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Maureen & Guides posted a blog entry in Life As We Know ItI haven't written a blog for a long time. I decided rather than writing a blog because I 'should' (timing wise), that I would only write a blog when I was 'inspired'. Consider me inspired today. The last time I wrote a blog, it was about my stubborn need to gain a lot of weight in order to gain a respect for my body. I thought I had learned all 'my lessons' when it came to my weight gain. However, my lessons were far from over. It's a funny thing to all of a sudden be able to play out your life with a different lens - almost like you get to wear a mask or costume that is different than who you really are, and then play out your life again and see how people treat you NOW. You are the same on the inside, but not on the outside. How much does this change your experience?Tremendously! And though it has been really interesting to experience the world reacting to 'the bigger me' in a different way - whether it be family, friends, colleagues in the spiritual world, clients, or MEN - yes, I happen to be single as of this moment - the 'lesson' that has come forth time and time again is LOVE YOURSELF UNCONDITiONALLY. Not only has my learning been about respecting my body and what I put in it, but it's also been to realize that if you rely on any outside sources to mirror to you whether you are deemed acceptable or not, you are bound for low self-esteem to never have its chance to be cured. Relying on the 'external mirror' as SAM calls it, keeps you constantly at the mercy of others. And to be at the mercy of others for who you are, is a ridiculous way to live your life. It's a known fact - not everyone is going to like you. Not everyone is going to understand you. In fact, some people may hate you, whether they are justified to have those feelings or not. The one person who will never fail you, who is always there for you, who should always be accepting of you, is YOU. We all know this in theory, right???? AND YET, we live in a society where we are constantly programmed to put more energy and attention towards what others think of us, than what we think of ourselves. We present ourselves based on how we believe we SHOULD be presenting ourselves. After all, if there are so many opinions about how a person should look or behave throughout society, the masses must be right, correct? The only person who can really know who you are, is you. Do you feel you have an intimate enough relationship with yourself to know who you really are, without your image being influenced by others? Being single with this weight gain has probably been the best resource I have had with which to learn my lessons on detaching myself from the external mirror. I have discovered that there are some men who really love bigger/overweight/curvy/pick your word women. In fact, they CHOOSE those women over fit women. Who knew??!! And of course, there are other men who prefer women who are fit/slim/model-like/pick your word. Well, when you are online dating, all men have access to you and your pictures - the men who think you are disgusting, lazy and fat, and the men who are attracted to you and treating you like a goddess. I have had a few men in the last couple of years who I went on a few dates with, break up with me because I wasn't their 'body type'. This I expected. What I did not expect, was to have the opposite experience. I was lucky enough to date a man for a few months who was absolutely in love with my overweight, BBW body. He worshipped my body, every last flabby inch of it. He called me a goddess. All of the mind programming I had growing up about what was attractive and acceptable, was blown away by this one simple expression of truth by this man. In fact, he admitted he would be less attracted to me if I LOST weight. Are you kidding me? Now that's a new one. And that was the point. In that moment, the epiphany hit - if I rely on what others think about my body in order to feel good about myself (men being the external mirror in this case), I'll never be happy. I could feel safe as 'the goddess' only to lose some weight by choosing healthier foods and then become 'too thin' for my suitor's liking. I could lose the weight now, attract a man who likes 'curvy but not fat' girls, only to have him be less attracted when over a year I gain a few of the pounds back. I never thought that I was seeking out a healing agent for my self-esteem through the acceptance of others, but I was. Sure, I know all of the talk - "Love yourself! Embrace your inner goddess! Be you! Who cares what others think about you!" I knew that this was the way to an unshakable self-esteem. When I was curvy but thinner, I thought I had unshakable self-esteem and that I had built it within myself. I was kidding myself. I had found self-esteem because I was more accepted by others when I was thinner. Which meant, my self-esteem was riding on other people's opinions as the external mirror all along. When I gained all the weight, and had different reactions from everyone, I began to realize how embarrassed I felt to be at this higher weight. Why would SAM suggest that being this weight could teach me so much? 'Being fat' was damaging my self-esteem wasn't it? Then the epiphany. What self-esteem? My self-esteem had been built on sand. Sand that could be built up or blown away easily in the wind based on who was judging me in the moment. So NOW I see why SAM said it could teach me so much. Treating my body with more respect and dealing with my sugar addiction wasn't the whole battle, it is only a slice of the huge pie. I now, as this 'fatter, less acceptable being', have the opportunity to discover myself as I am now, and love myself, regardless of what others think of me. NOW I can actually learn what it means to not care about what others think. To explore fully in reality that 'you will never please everyone all of the time', was an important path for me to walk these last few years, especially while being single. To realize that for some men, if I got to a healthier weight, they would find me unattractive, was MIND BLOWING, considering what societal mirroring teaches us. So if I lose the external mirror, I am left with me, myself and I. Me, myself and I are a work in progress. Sometimes I look at my overweight body and see its beauty and curves. Other days I see it and loathe that I am not my skinnier self. I have discovered that I am neither one of those images in my mind. The 'true me', the weight that I would easily be able to keep stable because my lifestyle changes would be consistent, is yet to be born. I don't know what weight I am going to end up being. I know it is less than 285 lbs and I have already lost 10 pounds simply by avoiding wheat. I know that as I continue to make other diet/food allergy changes (sugar replacements, gluten replacements, no corn, no dairy) that more weight will fall off. I need to make these changes for my health, not vanity. But I am not rushing it. The mistake I made last time was becoming paranoid about food - 'good food' and 'bad food'. No 'bad food' came near my mouth for two years. This time, I need to choose to go gluten-free because I know for me, it helps me be more clear-headed and less tired. I need to make the changes to improve my inner health, not for attempts at outer acceptance. The journey is taking way longer for me to get there than I thought. I resist going fully gluten/sugar/corn/dairy-free 24/7, 365 days a year because it still makes life difficult when I am cooking family meals, eating with others, and when I am dating. Ever try going on a first date with someone who watches you in horror as you order your 'gluten-free, sugar-free, corn-free, dairy-free food? When Harry Met Sally - her order right before the 'fake orgasm' scene Waitress: Hi, what can I get ya? Harry: I'll have a number three. Sally: I'd like the chef salad please with the oil and vinegar on the side and the apple pie a la mode. Waitress: Chef and apple a la mode. Sally: But I'd like the pie heated and I don't want the ice cream on top I want it on the side and I'd like strawberry instead of vanilla if you have it if not then no ice cream just whipped cream but only if it's real if it's out of a can then nothing. Waitress: Not even the pie? Sally: No, just the pie, but then not heated. Waitress: Uh huh. I still am transmuting all of the rigid beliefs I have about 'being healthy' from my days when I was 145 lbs. I know my 'true me' isn't that girl either. And the biggest realization? That's okay. It's okay that I am still learning lessons to do with my weight - my weight has been my Achilles heel since my teens. It's okay that I am still not willing to change my diet to honor all of my food allergies/intolerances 24/7, 365 days. Every day that I substitute a food I can tolerate that is healthy, and let go of the offending food that made my body tired, itchy, blotchy, bloaty...I am one step closer to success. It's okay that I am a practitioner who helps other deal with their issues, and yet I still struggle with 'an issue' so much myself. It's okay, because I am human. And in this human game, we are here to learn. And learn I am doing. I will learn what my true food and exercise lifestyle is, learn how to live it every day without feeling like I am on a 'diet' or giving up anything, and slowly but surely, I will discover the True Me. One step at a time. Here's to the journey, and all the negative beliefs that will be left behind. Until next time, Maureen copyright Source Within 2016. All Rights Reserved.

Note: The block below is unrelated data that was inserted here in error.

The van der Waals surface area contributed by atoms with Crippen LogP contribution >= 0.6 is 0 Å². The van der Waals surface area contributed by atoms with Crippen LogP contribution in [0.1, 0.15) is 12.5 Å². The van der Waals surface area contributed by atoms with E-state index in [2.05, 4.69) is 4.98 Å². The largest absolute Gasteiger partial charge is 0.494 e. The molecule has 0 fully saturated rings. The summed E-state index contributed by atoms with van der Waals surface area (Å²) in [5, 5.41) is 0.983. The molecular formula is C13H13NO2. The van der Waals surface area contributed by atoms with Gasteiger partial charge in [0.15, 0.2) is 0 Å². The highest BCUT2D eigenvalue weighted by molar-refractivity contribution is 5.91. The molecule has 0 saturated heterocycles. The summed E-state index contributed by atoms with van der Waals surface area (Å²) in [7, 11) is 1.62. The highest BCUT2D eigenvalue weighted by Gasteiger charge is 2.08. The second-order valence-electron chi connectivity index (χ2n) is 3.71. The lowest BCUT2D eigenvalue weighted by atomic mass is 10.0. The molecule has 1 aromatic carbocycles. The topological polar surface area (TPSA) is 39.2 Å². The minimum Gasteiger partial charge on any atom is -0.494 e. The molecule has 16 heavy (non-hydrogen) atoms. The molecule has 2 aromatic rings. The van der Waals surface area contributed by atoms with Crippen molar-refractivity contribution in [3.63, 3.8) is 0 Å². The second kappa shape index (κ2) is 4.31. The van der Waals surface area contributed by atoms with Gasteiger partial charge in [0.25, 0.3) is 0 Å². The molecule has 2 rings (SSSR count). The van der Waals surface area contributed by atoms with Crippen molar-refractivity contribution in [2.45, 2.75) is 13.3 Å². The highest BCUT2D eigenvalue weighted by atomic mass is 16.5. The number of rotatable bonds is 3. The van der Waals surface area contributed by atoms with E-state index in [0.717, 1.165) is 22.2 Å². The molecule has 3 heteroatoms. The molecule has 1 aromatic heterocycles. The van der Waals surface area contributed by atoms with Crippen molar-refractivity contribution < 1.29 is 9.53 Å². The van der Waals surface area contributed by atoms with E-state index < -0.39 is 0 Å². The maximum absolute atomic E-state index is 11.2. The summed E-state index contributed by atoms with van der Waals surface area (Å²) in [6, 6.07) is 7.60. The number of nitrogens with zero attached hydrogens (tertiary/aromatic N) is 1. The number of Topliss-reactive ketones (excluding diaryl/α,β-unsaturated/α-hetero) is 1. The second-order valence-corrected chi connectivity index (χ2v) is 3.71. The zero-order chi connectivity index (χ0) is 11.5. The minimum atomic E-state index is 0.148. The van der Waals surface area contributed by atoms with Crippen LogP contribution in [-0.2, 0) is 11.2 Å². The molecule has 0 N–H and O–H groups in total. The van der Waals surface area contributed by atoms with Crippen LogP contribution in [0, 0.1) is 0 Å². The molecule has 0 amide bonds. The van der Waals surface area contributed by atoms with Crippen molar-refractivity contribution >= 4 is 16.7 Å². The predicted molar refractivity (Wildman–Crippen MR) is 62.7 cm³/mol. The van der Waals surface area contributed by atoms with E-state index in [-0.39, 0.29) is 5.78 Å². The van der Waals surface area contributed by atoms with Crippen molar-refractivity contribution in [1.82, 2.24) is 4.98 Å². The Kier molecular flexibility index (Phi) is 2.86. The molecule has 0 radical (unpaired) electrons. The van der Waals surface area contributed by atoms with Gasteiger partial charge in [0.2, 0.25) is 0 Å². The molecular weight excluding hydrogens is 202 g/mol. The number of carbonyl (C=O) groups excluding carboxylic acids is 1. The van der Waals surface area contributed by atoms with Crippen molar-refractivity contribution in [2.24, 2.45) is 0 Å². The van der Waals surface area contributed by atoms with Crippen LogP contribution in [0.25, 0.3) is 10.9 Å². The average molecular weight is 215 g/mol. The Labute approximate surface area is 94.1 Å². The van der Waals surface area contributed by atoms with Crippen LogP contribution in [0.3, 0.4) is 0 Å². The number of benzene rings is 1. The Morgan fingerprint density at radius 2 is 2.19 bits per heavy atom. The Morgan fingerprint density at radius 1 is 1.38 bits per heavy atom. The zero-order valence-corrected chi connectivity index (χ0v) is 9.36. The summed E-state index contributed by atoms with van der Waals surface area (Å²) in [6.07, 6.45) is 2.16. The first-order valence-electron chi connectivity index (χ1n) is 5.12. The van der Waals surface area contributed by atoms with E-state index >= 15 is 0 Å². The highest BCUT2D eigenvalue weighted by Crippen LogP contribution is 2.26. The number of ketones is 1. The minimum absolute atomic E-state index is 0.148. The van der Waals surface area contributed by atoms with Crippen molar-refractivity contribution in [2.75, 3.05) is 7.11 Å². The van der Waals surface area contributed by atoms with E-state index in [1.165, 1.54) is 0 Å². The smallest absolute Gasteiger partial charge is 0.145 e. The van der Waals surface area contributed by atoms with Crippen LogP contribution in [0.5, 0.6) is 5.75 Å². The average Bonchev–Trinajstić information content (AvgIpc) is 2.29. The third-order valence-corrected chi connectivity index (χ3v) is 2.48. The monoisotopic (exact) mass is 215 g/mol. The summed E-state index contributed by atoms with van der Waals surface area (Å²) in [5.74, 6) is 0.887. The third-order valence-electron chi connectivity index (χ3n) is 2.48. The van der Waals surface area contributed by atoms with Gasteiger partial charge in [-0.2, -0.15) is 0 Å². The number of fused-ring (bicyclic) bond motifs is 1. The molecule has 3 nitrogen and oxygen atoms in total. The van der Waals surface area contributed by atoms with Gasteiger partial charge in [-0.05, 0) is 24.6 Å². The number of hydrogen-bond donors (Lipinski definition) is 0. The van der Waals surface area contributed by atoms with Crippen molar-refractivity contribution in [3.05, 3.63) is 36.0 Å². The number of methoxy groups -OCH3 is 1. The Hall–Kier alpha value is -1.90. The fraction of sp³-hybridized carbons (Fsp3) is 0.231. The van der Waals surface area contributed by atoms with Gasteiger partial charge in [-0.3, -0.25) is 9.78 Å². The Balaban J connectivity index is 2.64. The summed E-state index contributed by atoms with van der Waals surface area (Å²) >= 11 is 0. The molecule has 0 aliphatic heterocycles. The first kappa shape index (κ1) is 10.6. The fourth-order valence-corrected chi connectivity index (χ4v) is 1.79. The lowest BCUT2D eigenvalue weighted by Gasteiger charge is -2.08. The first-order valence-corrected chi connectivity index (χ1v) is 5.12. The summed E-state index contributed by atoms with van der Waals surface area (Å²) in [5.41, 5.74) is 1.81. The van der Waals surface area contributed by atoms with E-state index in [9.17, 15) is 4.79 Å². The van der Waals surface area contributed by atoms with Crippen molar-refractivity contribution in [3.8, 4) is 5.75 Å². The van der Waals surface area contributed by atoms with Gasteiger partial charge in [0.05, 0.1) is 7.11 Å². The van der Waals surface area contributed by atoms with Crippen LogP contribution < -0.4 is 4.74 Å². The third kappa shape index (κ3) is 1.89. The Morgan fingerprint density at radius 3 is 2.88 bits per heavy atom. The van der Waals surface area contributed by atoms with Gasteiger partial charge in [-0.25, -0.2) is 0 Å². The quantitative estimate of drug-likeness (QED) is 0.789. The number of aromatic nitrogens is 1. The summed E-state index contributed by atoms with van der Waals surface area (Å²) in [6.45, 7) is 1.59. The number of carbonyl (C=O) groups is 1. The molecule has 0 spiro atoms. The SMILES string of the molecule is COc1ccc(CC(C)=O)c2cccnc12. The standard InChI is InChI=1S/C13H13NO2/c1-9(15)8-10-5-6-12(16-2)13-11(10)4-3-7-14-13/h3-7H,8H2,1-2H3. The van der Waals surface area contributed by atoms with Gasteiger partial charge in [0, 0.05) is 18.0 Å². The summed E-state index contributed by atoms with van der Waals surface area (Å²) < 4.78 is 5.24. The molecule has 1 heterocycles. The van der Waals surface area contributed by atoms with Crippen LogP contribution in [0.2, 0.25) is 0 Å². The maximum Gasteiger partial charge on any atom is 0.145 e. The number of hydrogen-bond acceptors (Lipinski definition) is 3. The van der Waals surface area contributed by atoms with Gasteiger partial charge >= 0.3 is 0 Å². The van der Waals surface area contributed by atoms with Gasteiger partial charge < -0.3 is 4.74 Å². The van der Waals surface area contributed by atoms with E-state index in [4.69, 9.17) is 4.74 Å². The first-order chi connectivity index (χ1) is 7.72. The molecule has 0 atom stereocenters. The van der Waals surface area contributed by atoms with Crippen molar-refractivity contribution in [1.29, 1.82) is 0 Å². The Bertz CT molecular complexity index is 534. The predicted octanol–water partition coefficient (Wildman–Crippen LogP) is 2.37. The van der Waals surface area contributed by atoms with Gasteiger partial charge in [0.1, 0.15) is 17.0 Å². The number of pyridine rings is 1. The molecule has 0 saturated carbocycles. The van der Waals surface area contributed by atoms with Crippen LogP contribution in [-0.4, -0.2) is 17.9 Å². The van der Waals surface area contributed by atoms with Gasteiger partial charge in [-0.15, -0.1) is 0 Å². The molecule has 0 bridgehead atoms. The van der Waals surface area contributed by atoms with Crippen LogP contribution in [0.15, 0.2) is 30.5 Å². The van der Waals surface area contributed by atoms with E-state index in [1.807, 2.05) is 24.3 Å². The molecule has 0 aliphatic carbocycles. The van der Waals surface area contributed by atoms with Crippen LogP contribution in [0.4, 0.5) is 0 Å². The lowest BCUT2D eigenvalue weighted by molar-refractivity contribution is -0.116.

"By losing energy, flexibility, and mobility, I now have gratitude for health." Hello, my name is Maureen Becker and I am a sugar addict. As a result of my little experiment with SAM over the last 2 years (to eat whatever I crave and want, whenever I want), I have gained one hundred pounds over the last two years. What kind of spirit guide would let their host gain one hundred pounds, only to be considered 'morbidly obese' by any doctor? A smart guide. A brilliant one, actually. I have struggled with my addiction to sugar and carbs all of my life (I'm 43). I snuck oreo cookies even when it was discovered that I was allergic to chocolate as as child. This didn't stop me - those oreos would be in my mouth, and the proof would be imminent - a rash around my mouth after the fact. But to me, even getting caught with my hand in the proverbial cookie jar was worth it. I'm not sure where my addiction to sugar started from, but I sure know what it feels like to be under its control. There have been times in my life where my whole world and focus was on what my diet was - was I cheating and eating sugar/carbs, or was I staying clean and avoiding all the foods that I know bother me? There's a long list: sugar, wheat/gluten, corn, dairy...those are the main ones. I tried natural diets avoiding those foods - the longest I lasted was two years. I dropped weight like crazy once I avoided all my trigger foods (allergy and intolerance for digestion) however it made my life miserable in going to restaurants, over to other people's house for dinner, etc. I was 'the one that couldn't eat anything'. As a result of this 'clean' diet, I was the lowest weight I've ever been as an adult - 145 pounds. This is me, more than a decade ago, at 145 pounds Finally, after losing some relationships, gaining pressure on my marriage because my husband (now my ex) was frustrated with my rigid diet (I became almost a hypochondriac regarding what a 'bad' food would do to me if I ate it), I started to cheat. I no longer tried to be so clean, ate some of my trigger foods, and as a result, started gaining weight. At this point, I kept it from getting out of control by doing exercise six days a week. I kept up this regime for many years. Eating somewhat 'clean' with lots of exercise I felt that I had slayed the dragon. I could eat restaurant food, go to people's houses for dinner, be able to go through a drive-thru, and yet still eat healthy most of the time. AHA! I have overridden the sugar beast! I have won the war! Or so I thought. Until a few years ago, I got into a car accident serious enough to give me whiplash in both my neck and lower back, which forced my six-days-a-week exercise to go down to non-existent exercise. I was still eating the same foods as I did when I did exercise, and in fact was craving more sugar-laden foods because I was no longer getting my 'endorphin high' from my daily exercise. The weight started to add on. the beginning of 'eat whatever you want' It was then that I realized that I hadn't resolved my addiction to sugar at all. I was keeping it at bay with exercise, but I hadn't slain any beast. It was still there, lurking. Waiting for its chance to strike. SAM offered me a different perspective at that point, a fork in the road as it were. They explained that my Soul had a few lessons to learn about addiction, trying to keep my appearance 'socially acceptable', caring about what others think, finding my own inner beauty when my outer beauty was questionable in my/society's eyes, to name a few. They suggested that I didn't panic about my weight gain, but 'give in to it'. They asked me to consider finally slaying the Sugar Beast, but through a completely unorthodox process. "Let yourself eat", they said. "Let yourself gain. Fully give in to your cravings. For the first time in your life, allow yourself to eat all of the chocolate and sugar and junk food you want. You need to find internal reasons to be healthy, not external reasons (such as what is considered beautiful or others' expectations of how you should look.). You need to find your own reasons for eating healthier. And ironically the only way you are going to learn this, is by becoming unhealthy until you CHOOSE HEALTH." Gain weight by choice? Were they f*cking kidding? Why the hell would I do that? However the more I was in angst over the fact that I couldn't exercise and my sugar cravings were increasing, the more I realized I was fighting a fight that felt fairly impossible to override at that time. I wanted to be free of my addiction to sugar. They ensured me that if I let myself get fat, found my 'inner beauty' and lost my power battle with food, sooner or later, I would find a new Essence-led weight that was best for my body type, and for my Soul's learning. Unfortunately, it seems I am quite a stubborn Soul. I had to gain one hundred pounds, overeating for a few years, needing to really experience what it is like to live with that extra weight as a lifestyle, to understand the true lesson SAM was trying to get me to understand. current weight 285 pounds!!!!!!! All of a sudden, I was eating chocolate every day. Going through McDonald's drive-thru (I used to curse McDonald's drive thru years ago when I was clean. I had so much food dogma, everything was either 'bad or good'. There was no in between). Now I was one of the drive-thru mamas, grabbing a meal on the go while driving my children to their dance and gymnastic classes, rather than taking the time out to plan meals and use my crockpot. Crockpot? Damn the crockpot! I didn't NEED to do that anymore. I was free. I could eat whatever I wanted!!! I began to realize how much power I had given to food, all of my life. I could not look at food as just fuel. It was way more powerful than that. It controlled me. It controlled my thoughts. I was obsessed, and an emotional overeater. However all of a sudden, this Spring, I noticed a change within my psyche. By eating the 'naughty' foods that I would never have allowed myself to eat before without guilt, they simply became food. They lost their power over me. The naughty foods were simply food that tasted really good, but were unhealthy as a daily choice. I was learning firsthand the results of 'eating whatever I wanted'. Moving around in a body one hundred pounds heavier was not comfortable, IS not comfortable (I'm still 100 pounds heavier as I write this today). Bending down before was one graceful movement. Now, I hesitate to bend down, for fear I won't have the flexibility to actually reach the floor with my big gut in the way. (Note to self - achieving a healthy weight is not to please others or be 'sexy', it is so you can bend down and pick up things without being out of breath. Who knew?) All of a sudden, going to the movies (one of my favorite things to do) was a self-esteem test, as I had to wiggle my ass out of the movie seat creatively rather than stand up without my butt and hips scratching against the side arms as I rose. Yep, that's my big fat ass. If I had to climb out of a window right now in an emergency situation, this would be my predicament. Sigh. Too many chocolate bars... I have gained a lot of weight to gain the Truth - I never appreciated my health when I had it. Not one bit. I took for granted that I could move around with ease, have flexibility, have strength, breathe well, do exercise without trouble, etc. Never for one minute did I consider any of those situations to be a gift, a choice, or something that could be taken away. It just was. Now that I am out of breath easily, now that my hips squeeze tightly into chairs, now that going for a 5-10 km walk (which was my norm) seems impossible, NOW I appreciate the concept of health. I always told myself that if I could eat anything I wanted, I would be happy. I needed to realize that this was a lie my Inner Sugar Addict was telling myself. Oh I was happy as I ate the chocolate bar. However I was not happy as I waddled, doing my errands feeling my inner thighs rub together. Yet I still ate. And ate. And justified every bite to myself - "I can eat whatever I want!!" I have needed to eat those 'offending foods', the foods that I labelled as 'bad, untouchable' for two years in order to feel like I got my fill. I had given food so much power, that it took me that long to rebel before now a chocolate bar is just that - a choice. A choice that tastes good but makes me feel so fat and tired that it robs me of health and energy. I told myself I was free by being able to eat what I wanted. However that was another lie my Inner Sugar Addict wanted me to believe. I am now entrenched in fat, having to lose a lot of weight to get back to a healthy weight. That is quite a task, one that I am just beginning the journey of. However, I will lose weight now with a completely different consciousness. This isn't about going on a diet. This isn't about aiming for a certain weight either. This is about choosing health. I now see what SAM meant. I was never choosing health before when I exercised. I exercised so that when I was single I would be attractive to men. I ate healthy food as a woman following society's rules. I wasn't eating healthily and exercising to achieve health and well-being. I was doing so to be socially acceptable, to please others, to stay 'sexy' - all of the reasons why many of us stay at a certain weight and drive to the gym first thing in the morning. It is expected of us, if we wish to stand in the grocery store line without feeling shame as we see the myriad of magazines with slogans of "Lose 10 pounds in 5 days!" and "Get great abs to spice up your sex life!!" NOW, I want to discover a weight where I can be healthy and happy. To eat food with a neutral consciousness, to be healthy enough to move and exercise my body, and to have energy to enjoy life. No bad or good foods. Just food, that I choose, on a daily basis, based on my intuition of what my body needs. No rebellion. No starving myself or overeating. Just eating the right fuel for my body. Every pound gained has been worth it. I look different, that is to be sure, but I also have a different perspective now. I have my internal reasons for wanting to be healthy for the first time in my life. By losing energy, flexibility and mobility, I now have gratitude for health. You may think this was foolish, or unnecessary. However for me, now I can finally anchor into the feeling of what it means to 'treat my body as a vessel'. I could intellectually grasp that phrase before, but I could never live it. I now understand that if I don't take care of my vessel, it won't take care of me. And if I can eat whatever I want but I am so unhealthy that I can't live life to the fullest, how is that freedom? I choose health now, because living without it, is not an enjoyable life. Eating chocolate with freedom does not trump being healthy in my vessel. I choose health because that is my right as a human being playing this game. And to live my life by choice without it? Well, that finally feels like a ridiculous concept. Sugar Addict be gone. You've got nothing on me now that I know and feel the Truth. The jig is up. Time to pull out and be grateful for my crock-pot, and to start moving my body with joy, because I can. Time to be grateful for all of the health I have at this moment, and have gratitude for all of the health I can achieve by choosing it, every day. Seems easy enough to me. And so the journey of self-love begins. Maureen copyright Source Within 2015. All rights reserved. Pass it on!! Did this inspire you, make you chuckle, or challenge you thinking? Want to influence someone else's day? Forward this to a friend so that they too can follow this blog. It's as simple as joining our free membership to join the Source Within community (interaction with the Guides, forum, free monthly podcast, and Maureen & Guides' blog!). Click here for your free membership!